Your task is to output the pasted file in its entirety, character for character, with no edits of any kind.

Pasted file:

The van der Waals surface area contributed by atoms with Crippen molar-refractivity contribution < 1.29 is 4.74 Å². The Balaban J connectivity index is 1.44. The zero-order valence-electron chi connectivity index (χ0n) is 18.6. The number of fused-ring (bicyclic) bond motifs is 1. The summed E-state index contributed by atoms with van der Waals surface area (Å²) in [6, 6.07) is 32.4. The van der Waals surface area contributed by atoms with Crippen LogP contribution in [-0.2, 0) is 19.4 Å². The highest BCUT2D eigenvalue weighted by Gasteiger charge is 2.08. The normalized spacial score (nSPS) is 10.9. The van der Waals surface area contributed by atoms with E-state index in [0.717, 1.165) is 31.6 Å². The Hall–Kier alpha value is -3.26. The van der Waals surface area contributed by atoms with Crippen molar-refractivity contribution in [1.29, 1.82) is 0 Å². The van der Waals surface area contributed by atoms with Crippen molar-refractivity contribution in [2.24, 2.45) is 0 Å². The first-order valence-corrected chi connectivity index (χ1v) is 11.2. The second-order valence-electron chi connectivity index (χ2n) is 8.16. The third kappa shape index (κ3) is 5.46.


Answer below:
The van der Waals surface area contributed by atoms with Crippen molar-refractivity contribution < 1.29 is 4.74 Å². The Balaban J connectivity index is 1.44. The zero-order valence-electron chi connectivity index (χ0n) is 18.6. The number of fused-ring (bicyclic) bond motifs is 1. The summed E-state index contributed by atoms with van der Waals surface area (Å²) in [6, 6.07) is 32.4. The van der Waals surface area contributed by atoms with Crippen LogP contribution in [-0.2, 0) is 19.4 Å². The highest BCUT2D eigenvalue weighted by Gasteiger charge is 2.08. The normalized spacial score (nSPS) is 10.9. The van der Waals surface area contributed by atoms with E-state index in [0.717, 1.165) is 31.6 Å². The Hall–Kier alpha value is -3.26. The van der Waals surface area contributed by atoms with Crippen molar-refractivity contribution in [1.29, 1.82) is 0 Å². The van der Waals surface area contributed by atoms with Crippen molar-refractivity contribution in [2.24, 2.45) is 0 Å². The first-order valence-corrected chi connectivity index (χ1v) is 11.2. The second-order valence-electron chi connectivity index (χ2n) is 8.16. The third kappa shape index (κ3) is 5.46.